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Lesser known creatures

Book>> Protected Animals Of India • by Sanjay Sondhi • TERI Press • Rs 395

By Dayita Datta
Published: Saturday 04 July 2015

bookAs a teacher, I feel we put too much pressure on children. Whether it is prese­rvation of heritage or preservation of the environment, we target them. But then I come up short—our generation has made such a mess of things, perhaps because we were not made aware of the fragility of our heritage. The best we can do now is sensitise young minds about the threats to our heritage.

That India’s wildlife faces a precarious future is a truism that needs little repetition. We slash forests, smash roads through ecologically fragile islands and fragment our natural habitat. Yet there have been success stories where popular action has made its mark in preservation of rare species, and ecologically sensitive areas.

Female and male (in the background) Western Hoolock Gibbon at the Hoollongapar Gibbon Sanctuary in AssamSanjay Sondhi docum­ents such efforts. The attractively produced Protected Animals of India situates the idea of protection of animals within the wider perspective of environment protection and conservation. More laudably, the endeavour is for children.

Sondhi has included a representative selection from different orders of the animal kingdom. Sondhi is a naturalist whose passions are the less iconic yet vital life forms like reptiles, amphibians and insects and crustaceans. He has taken care to include species like the golden gecko, the Sri Lanka frogmouth, the Crenulate mottle and the lesser valley coral.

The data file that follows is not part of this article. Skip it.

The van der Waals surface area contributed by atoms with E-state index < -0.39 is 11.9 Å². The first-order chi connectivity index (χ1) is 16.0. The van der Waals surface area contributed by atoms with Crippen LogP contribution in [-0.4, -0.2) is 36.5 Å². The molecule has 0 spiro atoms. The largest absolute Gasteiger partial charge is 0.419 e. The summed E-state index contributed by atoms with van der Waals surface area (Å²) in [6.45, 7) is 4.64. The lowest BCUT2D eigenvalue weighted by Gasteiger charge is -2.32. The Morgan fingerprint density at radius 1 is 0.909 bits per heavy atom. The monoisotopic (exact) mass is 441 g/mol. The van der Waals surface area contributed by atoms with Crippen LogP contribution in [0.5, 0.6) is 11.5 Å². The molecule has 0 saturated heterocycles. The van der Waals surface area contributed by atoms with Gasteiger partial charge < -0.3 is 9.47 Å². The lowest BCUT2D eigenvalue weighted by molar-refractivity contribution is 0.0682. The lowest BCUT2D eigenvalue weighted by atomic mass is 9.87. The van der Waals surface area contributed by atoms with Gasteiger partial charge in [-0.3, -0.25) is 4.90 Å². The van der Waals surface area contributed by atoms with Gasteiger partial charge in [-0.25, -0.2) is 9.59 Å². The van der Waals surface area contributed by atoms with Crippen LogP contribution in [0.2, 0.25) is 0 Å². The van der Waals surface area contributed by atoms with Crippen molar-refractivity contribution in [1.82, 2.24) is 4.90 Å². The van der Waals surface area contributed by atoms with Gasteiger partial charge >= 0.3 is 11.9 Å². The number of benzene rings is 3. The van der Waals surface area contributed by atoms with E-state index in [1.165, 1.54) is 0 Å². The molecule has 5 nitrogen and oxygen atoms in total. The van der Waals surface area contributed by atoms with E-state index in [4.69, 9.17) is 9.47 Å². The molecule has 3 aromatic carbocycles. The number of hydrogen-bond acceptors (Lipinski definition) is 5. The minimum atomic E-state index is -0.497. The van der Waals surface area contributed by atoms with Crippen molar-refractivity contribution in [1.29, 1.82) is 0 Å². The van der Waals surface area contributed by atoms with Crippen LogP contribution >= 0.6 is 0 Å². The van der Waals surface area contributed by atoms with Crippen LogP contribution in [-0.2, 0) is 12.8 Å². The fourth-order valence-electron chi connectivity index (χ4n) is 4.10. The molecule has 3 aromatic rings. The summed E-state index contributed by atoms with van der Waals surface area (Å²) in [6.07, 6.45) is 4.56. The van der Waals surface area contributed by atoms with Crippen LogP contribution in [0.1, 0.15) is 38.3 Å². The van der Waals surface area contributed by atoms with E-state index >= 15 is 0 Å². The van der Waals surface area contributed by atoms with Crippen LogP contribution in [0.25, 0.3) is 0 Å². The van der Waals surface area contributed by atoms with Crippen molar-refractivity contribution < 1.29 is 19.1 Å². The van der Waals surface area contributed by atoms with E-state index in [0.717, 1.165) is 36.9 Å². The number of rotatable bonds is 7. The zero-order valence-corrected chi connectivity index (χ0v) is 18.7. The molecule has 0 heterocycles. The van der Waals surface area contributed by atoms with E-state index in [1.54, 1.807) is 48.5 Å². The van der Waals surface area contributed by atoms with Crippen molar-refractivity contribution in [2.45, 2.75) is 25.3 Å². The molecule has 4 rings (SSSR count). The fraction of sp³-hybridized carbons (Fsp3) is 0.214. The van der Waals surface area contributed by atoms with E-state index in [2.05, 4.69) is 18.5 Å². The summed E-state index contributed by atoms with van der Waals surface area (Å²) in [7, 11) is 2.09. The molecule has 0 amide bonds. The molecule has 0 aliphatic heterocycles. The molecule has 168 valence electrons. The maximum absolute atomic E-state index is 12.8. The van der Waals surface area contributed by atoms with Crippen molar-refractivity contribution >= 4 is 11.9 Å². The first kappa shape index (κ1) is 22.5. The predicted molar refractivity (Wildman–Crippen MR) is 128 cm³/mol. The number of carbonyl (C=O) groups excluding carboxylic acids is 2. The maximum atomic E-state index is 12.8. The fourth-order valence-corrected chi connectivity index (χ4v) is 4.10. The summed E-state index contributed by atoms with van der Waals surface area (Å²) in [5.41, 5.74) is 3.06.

This is the real value of the book for budding naturalists, already aware of the status of the tiger or the lion.

Young people like stories with happy endings. The older generation, concentrating on stories of habitat depletion, often forgets this. The book concludes with the success stories of efforts to save species as varied as the whale shark and the pygmy hog. It focuses on a number of organisations involved in wildlife conservation and has a last section: “What can you do to make a difference?”

Dayita Datta is vice-principal of Welham Girls’ School, Dehradun

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